How To Deal With Online Art Theft

Here we are at the final post and this is where the most important and useful part of this campaign will be. TLDR? Don’t worry, this post will tell you all that you need!

First of all, once you or a follower finds out about the theft, take a screenshot! You’re going to need that evidence. Be sure to keep the URL and page information like when it was uploaded safe!

Going off Nela Dunato’s article on how to deal with art theft, the next step would be to send the offender a polite but firm notification. This notification can be a message to their blog or an email to them, but the key step in this is to request a take down of your art within a specific time frame. Usually most artists give 72 hours (3 days) to the offender but that’s up to you. This step tends to work with more professional companies stealing art from you, but it doesn’t hurt to try.

The main thing is to contact the hosting site if negotiations fall through. This can be Tumblr, Pixiv, DeviantArt, or even LiveJournal, though they all have different policies in place for reporting art. You can use the screenshot you took before to make your case to the web host here! Most of the time, you’ll have to file a Digital Millennium Copyright Act (DMCA) report against the user that’s claiming your art as your own. Yes, you’ll need your personal information, but if you’re young, just ask a parent or guardian for help.

Here‘s an example DMCA report you can reference if you need to file one.

The most important part of how to deal with online art theft is to keep producing! Sure, people might steal your work and pretend it’s their own, but they are the kinds of people with incredibly low self-esteem and really should be pitied more than anything else. They need a crutch to get through life and you? You’re standing right there! You’re making beautiful works of art that people love!

Clear the way above you so that you may stand on top, and everyone is bound to see you. You are a force of creativity and people will try to bring you down out of jealousy, but you. You are incredible. You are an artist.

Don’t let art theft kill your imagination.

#deathtoarttheft

–VZ

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image source from MorgueFile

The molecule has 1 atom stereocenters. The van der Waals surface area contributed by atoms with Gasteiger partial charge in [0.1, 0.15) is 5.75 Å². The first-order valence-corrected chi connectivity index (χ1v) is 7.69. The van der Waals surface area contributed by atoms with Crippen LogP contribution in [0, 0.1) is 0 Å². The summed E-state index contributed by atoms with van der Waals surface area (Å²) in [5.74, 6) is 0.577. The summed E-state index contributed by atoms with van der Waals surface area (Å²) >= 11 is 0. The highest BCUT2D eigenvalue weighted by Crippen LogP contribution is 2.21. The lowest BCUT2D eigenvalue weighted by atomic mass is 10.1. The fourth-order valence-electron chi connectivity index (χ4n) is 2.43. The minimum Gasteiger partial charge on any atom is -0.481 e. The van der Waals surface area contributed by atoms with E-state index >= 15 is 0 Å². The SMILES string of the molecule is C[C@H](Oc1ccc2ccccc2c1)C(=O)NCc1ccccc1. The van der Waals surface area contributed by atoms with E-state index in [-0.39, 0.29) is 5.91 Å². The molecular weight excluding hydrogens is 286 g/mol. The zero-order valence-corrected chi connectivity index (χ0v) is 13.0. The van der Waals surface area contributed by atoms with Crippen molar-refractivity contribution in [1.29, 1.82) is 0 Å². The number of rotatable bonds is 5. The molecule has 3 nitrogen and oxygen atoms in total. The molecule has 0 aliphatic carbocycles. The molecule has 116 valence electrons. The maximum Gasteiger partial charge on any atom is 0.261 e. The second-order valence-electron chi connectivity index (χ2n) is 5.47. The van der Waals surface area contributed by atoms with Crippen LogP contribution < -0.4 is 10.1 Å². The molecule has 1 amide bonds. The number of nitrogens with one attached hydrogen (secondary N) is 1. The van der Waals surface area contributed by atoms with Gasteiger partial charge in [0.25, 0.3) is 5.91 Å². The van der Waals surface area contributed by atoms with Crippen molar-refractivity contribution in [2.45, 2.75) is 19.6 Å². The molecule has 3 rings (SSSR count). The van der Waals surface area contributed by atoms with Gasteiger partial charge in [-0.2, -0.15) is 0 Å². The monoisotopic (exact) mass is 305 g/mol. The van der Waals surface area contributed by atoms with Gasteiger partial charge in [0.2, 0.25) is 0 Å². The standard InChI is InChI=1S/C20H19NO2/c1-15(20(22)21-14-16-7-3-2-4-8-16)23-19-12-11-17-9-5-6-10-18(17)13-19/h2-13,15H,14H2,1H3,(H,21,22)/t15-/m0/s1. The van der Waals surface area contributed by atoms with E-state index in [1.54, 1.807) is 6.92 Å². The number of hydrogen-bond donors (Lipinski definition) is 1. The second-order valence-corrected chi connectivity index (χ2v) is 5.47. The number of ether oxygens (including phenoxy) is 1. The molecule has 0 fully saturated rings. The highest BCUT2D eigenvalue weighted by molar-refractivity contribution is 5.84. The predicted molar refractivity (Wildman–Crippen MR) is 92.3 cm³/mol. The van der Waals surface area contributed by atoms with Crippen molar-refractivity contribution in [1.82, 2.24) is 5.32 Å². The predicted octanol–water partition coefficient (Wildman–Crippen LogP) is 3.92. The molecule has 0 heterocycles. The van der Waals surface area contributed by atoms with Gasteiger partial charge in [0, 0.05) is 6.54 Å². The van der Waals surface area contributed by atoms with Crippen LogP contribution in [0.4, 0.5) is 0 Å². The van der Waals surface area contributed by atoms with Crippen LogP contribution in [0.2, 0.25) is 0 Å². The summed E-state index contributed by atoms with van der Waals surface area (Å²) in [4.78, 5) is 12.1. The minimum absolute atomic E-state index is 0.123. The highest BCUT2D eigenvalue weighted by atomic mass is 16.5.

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A Case In Point

Online art theft can affect every artist at any age, level of skill, or style. Just because you think you’re an average artist at best, art theft still happens.

I had an interview with Huey, a queer digital artist, who discovered their art (along with many others) had been stolen from their site and posted on a stranger’s personal blog.

According to them, it’s very common for other people, usually friends or followers, to notify artists that their art had been stolen and used without permission. For Huey, their friend found a reposting blog and noticed their art on it. Can you believe that there are blogs actually dedicated to this?

“I didn’t believe it at first. Like, who would want to steal my art? I’m not very popular or anything.” It just goes to show that art thieves will take anything that they want from anyone without any consideration for their art.

What if someone drew R-18 art but didn’t want to show the general public because they knew it may ruin their reputation as a professional artist? Many twitter artists have private twitters in order to prevent sensitive images from leaking into the general online space, and yet their explicit art is still posted to other sites like Zerochan, Instagram, Tumblr or Pinterest without their knowledge.

Confrontation is always unpleasant but wouldn’t be necessary if people knew not to steal art from online sources. A mistake Huey made with their case was not dealing with it in a public space. “I sent them a private message and I tried to be serious but not mean. I mean, it could have been a kid who didn’t understand what was going on. Unfortunately, they didn’t wanna settle it peacefully. After some back and forths of ‘you stole my (and others) art’ and ‘no i didn’t!’ they just blocked me.” Ideally, artists should be able to resolve conflicts in a private way, but many art thieves refuse to acknowledge their wrongdoing and shut out artists without ever fixing anything.

Most image-based websites have made reporting stolen artworks even harder, by removing a general ‘report’ button and forcing artists to file a Digital Millennium Copyright Act (DMCA) report, which requires full names and addresses artists may not be comfortable with disclosing. Essentially, websites take the responsibility of monitoring their users out of their hands and dump it on the artist. This is completely unfair toward online artists and a plain ‘fuck you, deal with it yourself’ to them.

“It took a while for the staff to respond to my art theft complaints. If it was easier and faster to have the staff come in and stop the art theft, then it would discourage thieves much more.” Huey told me in closing when I asked what they thought would help prevent art theft. But it seems the staff are all doing the opposite.

Time will tell if the online environment for artists becomes more hospitable for them.

–VZ

You can see more of Huey’s art here: DeviantArt

Image sourced from MorgueFile

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